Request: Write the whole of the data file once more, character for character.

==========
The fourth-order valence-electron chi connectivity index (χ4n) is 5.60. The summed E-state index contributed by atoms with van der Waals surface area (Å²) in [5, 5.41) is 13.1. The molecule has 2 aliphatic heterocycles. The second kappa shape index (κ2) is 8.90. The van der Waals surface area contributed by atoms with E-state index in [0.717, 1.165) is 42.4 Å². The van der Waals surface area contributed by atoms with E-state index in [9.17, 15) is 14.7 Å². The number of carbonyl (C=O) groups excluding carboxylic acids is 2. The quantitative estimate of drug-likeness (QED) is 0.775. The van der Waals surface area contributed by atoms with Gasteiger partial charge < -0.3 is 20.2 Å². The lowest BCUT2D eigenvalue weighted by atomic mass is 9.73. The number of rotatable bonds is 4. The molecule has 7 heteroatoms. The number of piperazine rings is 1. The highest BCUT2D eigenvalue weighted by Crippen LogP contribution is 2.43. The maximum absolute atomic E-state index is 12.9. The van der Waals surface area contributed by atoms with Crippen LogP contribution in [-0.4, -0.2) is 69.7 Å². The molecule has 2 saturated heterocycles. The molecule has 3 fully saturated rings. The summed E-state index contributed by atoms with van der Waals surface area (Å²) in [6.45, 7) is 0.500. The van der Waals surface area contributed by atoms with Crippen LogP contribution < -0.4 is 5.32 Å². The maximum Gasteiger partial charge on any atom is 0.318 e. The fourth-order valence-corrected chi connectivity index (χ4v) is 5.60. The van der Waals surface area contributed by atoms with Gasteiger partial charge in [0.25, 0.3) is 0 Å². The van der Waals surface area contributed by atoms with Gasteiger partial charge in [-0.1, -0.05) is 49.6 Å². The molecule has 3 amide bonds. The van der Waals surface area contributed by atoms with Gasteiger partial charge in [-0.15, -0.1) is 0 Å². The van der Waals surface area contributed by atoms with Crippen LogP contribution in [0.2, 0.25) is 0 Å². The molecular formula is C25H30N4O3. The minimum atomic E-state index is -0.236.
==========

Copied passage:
The fourth-order valence-electron chi connectivity index (χ4n) is 5.60. The summed E-state index contributed by atoms with van der Waals surface area (Å²) in [5, 5.41) is 13.1. The molecule has 2 aliphatic heterocycles. The second kappa shape index (κ2) is 8.90. The van der Waals surface area contributed by atoms with E-state index in [0.717, 1.165) is 42.4 Å². The van der Waals surface area contributed by atoms with E-state index in [9.17, 15) is 14.7 Å². The number of carbonyl (C=O) groups excluding carboxylic acids is 2. The quantitative estimate of drug-likeness (QED) is 0.775. The van der Waals surface area contributed by atoms with Gasteiger partial charge < -0.3 is 20.2 Å². The lowest BCUT2D eigenvalue weighted by atomic mass is 9.73. The number of rotatable bonds is 4. The molecule has 7 heteroatoms. The number of piperazine rings is 1. The highest BCUT2D eigenvalue weighted by Crippen LogP contribution is 2.43. The maximum absolute atomic E-state index is 12.9. The van der Waals surface area contributed by atoms with Crippen LogP contribution in [-0.4, -0.2) is 69.7 Å². The molecule has 2 saturated heterocycles. The molecule has 3 fully saturated rings. The summed E-state index contributed by atoms with van der Waals surface area (Å²) in [6.45, 7) is 0.500. The van der Waals surface area contributed by atoms with Crippen LogP contribution < -0.4 is 5.32 Å². The maximum Gasteiger partial charge on any atom is 0.318 e. The fourth-order valence-corrected chi connectivity index (χ4v) is 5.60. The van der Waals surface area contributed by atoms with Gasteiger partial charge in [0.25, 0.3) is 0 Å². The van der Waals surface area contributed by atoms with Gasteiger partial charge in [-0.1, -0.05) is 49.6 Å². The molecule has 3 amide bonds. The van der Waals surface area contributed by atoms with Gasteiger partial charge in [-0.15, -0.1) is 0 Å². The van der Waals surface area contributed by atoms with Crippen LogP contribution in [0.2, 0.25) is 0 Å². The molecular formula is C25H30N4O3. The minimum atomic E-state index is -0.236.